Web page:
How to make that habitat? Potential management techniques include even-aged timber harvests (both clearcuts and shelterwood cuts); noncommercial timber harvesting (cutting down trees that are not large enough to provide a financial return); mowing or mulching old, straggling shrubs; and conducting controlled burns. All of those methods mimic the kinds of catastrophic natural events that once operated freely to make early -successional habitat. All remove the forest or shrub canopy and let sunlight reach the ground, which spurs the growth of low, thick vegetation. Such management practices must be ongoing, because shrubland and young forest generally remain good rabbit habitat for only about 20 years. After that, their leafy crowns knit back together and exclude sunlight, and groundcover once again gets sparse.

A major component in a New England cottontail comeback is the NRCS’s Wildlife Habitat Incentive Program (WHIP). WHIP funding has helped more than 20 private landowners make over 350 acres of potential cottontail habitat in New Hampshire, and this year another 10 landowners will begin projects on an additional 150 to 200 acres. WHIP is also enabling private-land projects in the other New England cottontail states, particularly in areas next to habitats, such as scrub wetlands, that support existing cottontail populations. Recently the NRCS began a nationwide Working Lands for Wildlife (WLFW) initiative that features the New England cottontail as one of seven wild animals for which the agency will help farmers and forest landowners make critically important habitat. In 2012, WLFW issued contracts pledging to pay 44 landowners $1.5 million to make New England cottontail habitat on more than 1,300 acres. States, other federal agencies, and organizations such as the National Fish and Wildlife Foundation have committed several million dollars to New England cottontail recovery as well.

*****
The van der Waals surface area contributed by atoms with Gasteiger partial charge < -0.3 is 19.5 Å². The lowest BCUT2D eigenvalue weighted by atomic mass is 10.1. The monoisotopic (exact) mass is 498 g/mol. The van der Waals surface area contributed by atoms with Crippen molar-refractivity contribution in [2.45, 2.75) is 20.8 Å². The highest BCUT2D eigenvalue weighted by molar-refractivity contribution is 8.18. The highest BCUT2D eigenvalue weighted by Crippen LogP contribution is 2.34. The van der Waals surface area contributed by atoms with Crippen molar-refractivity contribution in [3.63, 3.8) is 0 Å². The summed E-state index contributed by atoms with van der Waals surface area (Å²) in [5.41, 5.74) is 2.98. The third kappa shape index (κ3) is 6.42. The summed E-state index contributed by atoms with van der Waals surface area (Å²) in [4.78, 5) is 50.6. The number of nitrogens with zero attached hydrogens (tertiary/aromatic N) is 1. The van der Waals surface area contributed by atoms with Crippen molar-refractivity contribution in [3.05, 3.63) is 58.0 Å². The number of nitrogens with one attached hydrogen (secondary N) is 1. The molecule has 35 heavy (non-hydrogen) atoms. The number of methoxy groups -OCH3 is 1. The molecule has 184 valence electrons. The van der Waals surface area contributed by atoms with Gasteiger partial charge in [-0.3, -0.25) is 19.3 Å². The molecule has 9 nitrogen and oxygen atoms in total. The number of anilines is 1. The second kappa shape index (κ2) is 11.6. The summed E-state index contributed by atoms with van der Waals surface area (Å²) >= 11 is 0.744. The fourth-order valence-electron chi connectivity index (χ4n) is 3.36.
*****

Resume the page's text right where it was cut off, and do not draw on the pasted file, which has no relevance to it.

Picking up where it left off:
Another New Hampshire project illustrates what can be done on public land – in this case, the 428-acre Bellamy River Wildlife Management Area near Dover. In 2011, loggers harvested low quality white pines and hardwoods with a 30-acre clearcut. The following spring, saplings began springing up from the root systems and stumps of the logged-off hardwoods. Over the next several growing seasons the clearcut should metamorphose into a jungle of dense trees and shrubs. The clearcut is next to cover where New England cottontails live, so the rabbits ought to jump right in. Conservationists have also been planting native shrubs such as dogwood, hazelnut, and arrowwood. “We estimate there are about 200 acres of potential New England cottontail habitat on the wildlife management area,” said Jim Oehler, a biologist with New Hampshire Fish and Game. “Over time, we hope to keep 75 percent of that acreage in suitably dense bunny habitat.”